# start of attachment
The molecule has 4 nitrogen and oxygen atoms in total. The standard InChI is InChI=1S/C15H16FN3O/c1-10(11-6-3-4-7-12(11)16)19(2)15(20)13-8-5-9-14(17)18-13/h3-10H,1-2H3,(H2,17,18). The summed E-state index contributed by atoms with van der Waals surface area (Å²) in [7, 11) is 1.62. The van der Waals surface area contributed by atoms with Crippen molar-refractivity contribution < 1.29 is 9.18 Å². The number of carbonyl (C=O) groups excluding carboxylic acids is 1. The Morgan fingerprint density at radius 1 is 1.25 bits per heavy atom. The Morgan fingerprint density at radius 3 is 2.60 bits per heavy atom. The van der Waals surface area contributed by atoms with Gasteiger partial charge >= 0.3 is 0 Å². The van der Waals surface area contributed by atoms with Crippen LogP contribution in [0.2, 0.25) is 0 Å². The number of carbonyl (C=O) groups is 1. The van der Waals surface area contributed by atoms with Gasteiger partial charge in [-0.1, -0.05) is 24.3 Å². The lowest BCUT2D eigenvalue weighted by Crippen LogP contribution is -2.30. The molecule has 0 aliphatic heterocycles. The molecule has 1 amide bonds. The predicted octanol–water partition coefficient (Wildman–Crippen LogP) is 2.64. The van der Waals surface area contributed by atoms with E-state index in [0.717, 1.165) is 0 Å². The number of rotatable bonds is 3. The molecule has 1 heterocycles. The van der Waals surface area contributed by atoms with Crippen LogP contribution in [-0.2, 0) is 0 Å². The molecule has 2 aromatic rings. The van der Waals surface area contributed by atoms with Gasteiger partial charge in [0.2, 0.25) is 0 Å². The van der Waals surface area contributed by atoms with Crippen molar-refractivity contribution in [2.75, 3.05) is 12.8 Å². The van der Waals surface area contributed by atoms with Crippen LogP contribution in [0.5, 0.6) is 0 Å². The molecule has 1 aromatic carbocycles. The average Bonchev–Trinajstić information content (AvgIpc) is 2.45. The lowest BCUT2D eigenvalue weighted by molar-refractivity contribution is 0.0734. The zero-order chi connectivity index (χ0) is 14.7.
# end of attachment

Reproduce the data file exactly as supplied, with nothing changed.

The molecule has 4 nitrogen and oxygen atoms in total. The standard InChI is InChI=1S/C15H16FN3O/c1-10(11-6-3-4-7-12(11)16)19(2)15(20)13-8-5-9-14(17)18-13/h3-10H,1-2H3,(H2,17,18). The summed E-state index contributed by atoms with van der Waals surface area (Å²) in [7, 11) is 1.62. The van der Waals surface area contributed by atoms with Crippen molar-refractivity contribution < 1.29 is 9.18 Å². The number of carbonyl (C=O) groups excluding carboxylic acids is 1. The Morgan fingerprint density at radius 1 is 1.25 bits per heavy atom. The Morgan fingerprint density at radius 3 is 2.60 bits per heavy atom. The van der Waals surface area contributed by atoms with Gasteiger partial charge >= 0.3 is 0 Å². The van der Waals surface area contributed by atoms with Crippen LogP contribution in [0.2, 0.25) is 0 Å². The number of carbonyl (C=O) groups is 1. The van der Waals surface area contributed by atoms with Gasteiger partial charge in [-0.1, -0.05) is 24.3 Å². The lowest BCUT2D eigenvalue weighted by Crippen LogP contribution is -2.30. The molecule has 0 aliphatic heterocycles. The molecule has 1 amide bonds. The predicted octanol–water partition coefficient (Wildman–Crippen LogP) is 2.64. The van der Waals surface area contributed by atoms with E-state index in [0.717, 1.165) is 0 Å². The number of rotatable bonds is 3. The molecule has 1 heterocycles. The van der Waals surface area contributed by atoms with Crippen LogP contribution in [-0.2, 0) is 0 Å². The molecule has 2 aromatic rings. The van der Waals surface area contributed by atoms with Gasteiger partial charge in [0.2, 0.25) is 0 Å². The van der Waals surface area contributed by atoms with Crippen molar-refractivity contribution in [2.75, 3.05) is 12.8 Å². The van der Waals surface area contributed by atoms with Crippen LogP contribution in [0.5, 0.6) is 0 Å². The molecule has 1 aromatic carbocycles. The average Bonchev–Trinajstić information content (AvgIpc) is 2.45. The lowest BCUT2D eigenvalue weighted by molar-refractivity contribution is 0.0734. The zero-order chi connectivity index (χ0) is 14.7.